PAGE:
Thousands cheer England heroes
The party that swung into gear at The Oval, when umpires Rudi Koertzen and Billy Bowden ceremoniously removed the bails to confirm England’s Ashes success, continued on into Trafalgar Square as thousands of cricket fans turned out to hail Michael Vaughan’s team.
The Ashes victory parade began at Mansion House and was winding its way along the Strand to a site which has become synonymous over the last two years with remarkable sporting triumphs.
Eighteen months ago it was where Jonny Wilkinson and Martin Johnson celebrated their Rugby World Cup triumph with a million fans.
It was where Dame Kelly Holmes, the men’s 4x100metre relay team and Matthew Pinsent’s rowing crew were acclaimed for their Olympic gold medals last November and where, only two months ago, London celebrated winning the right to host the 2012 Games.
Now it was the turn of captain Vaughan, man of the series Andrew ‘Freddie’ Flintoff and the rest of England’s squad to party with the Barmy Army, whose ranks have swelled by the day during this remarkable summer.
It was a day of celebration too for Clare Connor and England’s women cricketers as they joined in the parade having won their own Ashes back for the first time in 42 years.
Supporters on Monday were clambering on roofs and peering through gates as they sought any vantage point for a glimpse of the gripping tension at The Oval, where Kevin Pietersen’s magnificent 158 secured the draw England needed for a 2-1 series victory.
Millions more waited with baited breath in homes, pubs and offices the length and breadth of the country for the moment when Vaughan became the first Englishman since Mike Gatting in 1987 to lift the little urn.
Today they all celebrated as those 18 years of frustration were ended by a tumultuous series now considered the greatest ever played.
It began nearly eight weeks ago with a chastening defeat at Lord’s, where Glenn McGrath turned in one of the great bowling spells to propel Australia to a 239-run victory.
But in the same way as Sir Clive Woodward’s rugby side, that stood triumphantly in Trafalgar Square in November 2003, Vaughan’s England have developed a self-confidence, a steely resolve and determination to win.
They hit back with a heart-stopping two-run victory at Edgbaston - the narrowest margin in 128 years of Ashes cricket - where Flintoff proved the hero.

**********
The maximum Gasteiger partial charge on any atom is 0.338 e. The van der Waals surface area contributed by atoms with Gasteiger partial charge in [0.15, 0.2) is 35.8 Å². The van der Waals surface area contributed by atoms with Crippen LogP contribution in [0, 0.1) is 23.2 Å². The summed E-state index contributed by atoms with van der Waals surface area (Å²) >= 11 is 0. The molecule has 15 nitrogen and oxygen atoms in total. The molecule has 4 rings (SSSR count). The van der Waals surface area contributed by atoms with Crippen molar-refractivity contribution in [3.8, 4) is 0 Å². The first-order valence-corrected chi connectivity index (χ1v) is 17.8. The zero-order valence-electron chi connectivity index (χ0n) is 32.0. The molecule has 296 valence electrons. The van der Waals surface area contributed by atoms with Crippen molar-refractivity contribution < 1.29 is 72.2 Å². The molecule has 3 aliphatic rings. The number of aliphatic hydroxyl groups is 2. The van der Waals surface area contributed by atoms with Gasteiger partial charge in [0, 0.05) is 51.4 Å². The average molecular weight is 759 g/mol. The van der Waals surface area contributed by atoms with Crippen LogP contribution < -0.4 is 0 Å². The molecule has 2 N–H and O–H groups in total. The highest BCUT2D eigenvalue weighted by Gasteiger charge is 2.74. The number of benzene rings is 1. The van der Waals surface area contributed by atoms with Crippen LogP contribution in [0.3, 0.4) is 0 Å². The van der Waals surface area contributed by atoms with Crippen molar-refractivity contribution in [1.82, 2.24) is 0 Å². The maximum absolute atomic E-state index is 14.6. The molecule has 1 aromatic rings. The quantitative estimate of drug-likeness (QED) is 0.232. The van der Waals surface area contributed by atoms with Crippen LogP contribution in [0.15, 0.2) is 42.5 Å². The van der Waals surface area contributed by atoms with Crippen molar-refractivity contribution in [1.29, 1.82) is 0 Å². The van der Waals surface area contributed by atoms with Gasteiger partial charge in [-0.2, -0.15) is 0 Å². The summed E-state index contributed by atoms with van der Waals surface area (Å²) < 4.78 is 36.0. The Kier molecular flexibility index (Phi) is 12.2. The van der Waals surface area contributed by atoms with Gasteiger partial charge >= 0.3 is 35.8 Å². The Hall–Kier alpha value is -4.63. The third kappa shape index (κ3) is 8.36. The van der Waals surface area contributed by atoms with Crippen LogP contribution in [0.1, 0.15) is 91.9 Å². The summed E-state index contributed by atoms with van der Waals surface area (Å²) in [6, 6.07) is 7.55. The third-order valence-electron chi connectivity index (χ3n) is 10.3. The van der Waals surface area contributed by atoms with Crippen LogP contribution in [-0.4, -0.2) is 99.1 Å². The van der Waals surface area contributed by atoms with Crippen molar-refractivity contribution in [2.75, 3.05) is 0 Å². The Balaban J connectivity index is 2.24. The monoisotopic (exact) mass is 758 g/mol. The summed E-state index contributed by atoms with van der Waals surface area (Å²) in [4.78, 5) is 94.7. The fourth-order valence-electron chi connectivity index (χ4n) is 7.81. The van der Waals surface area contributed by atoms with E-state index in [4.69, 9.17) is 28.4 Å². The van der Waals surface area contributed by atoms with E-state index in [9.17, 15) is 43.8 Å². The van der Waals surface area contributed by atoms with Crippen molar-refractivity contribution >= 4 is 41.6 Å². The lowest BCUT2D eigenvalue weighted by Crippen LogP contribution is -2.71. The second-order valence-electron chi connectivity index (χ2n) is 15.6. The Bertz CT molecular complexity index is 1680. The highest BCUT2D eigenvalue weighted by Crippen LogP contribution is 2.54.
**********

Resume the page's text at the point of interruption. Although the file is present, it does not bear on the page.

England, with Simon Jones wreaking havoc with his reverse swing, came within a wicket of winning at Old Trafford and then edged another nailbiter at Trent Bridge as Ashley Giles and Matthew Hoggard proved the unlikely batting heroes.
That drama left England in the box seat leading into The Oval and even Her Majesty the Queen was said to be tuned in as Pietersen, after a wobbly start, righted England’s listing ship to score his maiden Test hundred.
The Queen declared England’s triumph a “magnificent achievement”. Thousands of fans sang and danced the night away - just as the players did in their Tower Hill hotel, where the party was still swinging as the sun came up.
And those fans were still in full voice as the team bus began to make its way via the Strand and, with beautiful irony, past Australia House towards Trafalgar Square.
Cricket can now build on the remarkable scenes witnessed throughout the summer.
Paul Burnham is organiser of the Barmy Army - cheerleaders at today’s celebrations as they were throughout the summer - and also a committee member of ’A Chance to Shine’, the charity aimed at raising money to bring cricket into state schools.
And he believes England’s double triumph will prove inspirational for the sport and for the nation’s youth.
“England’s victory has finally given cricket what it has been after for years and years and that is street-cred, so kids actually think cricket is a tough game,” Burnham said.
“With what Freddie has done, kids now realise that to be good at cricket you have to be something. Kids have their role models and the sportsmanship we have seen in this series has been brilliant.
“The Barmy Army think the Chance to Shine appeal is great. It has brought everybody from cricket together - it is chaired by the governor of the Bank of England.
“What we must do, once the kids have played their six or seven games which the appeal is trying to get them to do, is make sure they are taught the basics of cricket, like the sportsmanship.”
The summer of cricket epitomised the ultimate in sporting spirit and Burnham believes that too is important for the future of the sport.
“Flintoff and Shane Warne have been brilliant but I think Brett Lee has been the best. He has had a lot of stick but plays with a smile on his face, gives it 100% and he has been more of a role model than anyone else,” he said.
“Brett Lee is the ultimate sports person.”
Burnham also hailed Connor’s team (left) as role models and trend-setters in their own way.
“One thing in the Barmy Army is that I actively encourage women to get involved so to have the women winning as well is brilliant.
"The game can be played by both sexes and we live in a multi-cultural, multi-ethnic society.
“Maybe we can try and unite through cricket. That is something to look at in the future.”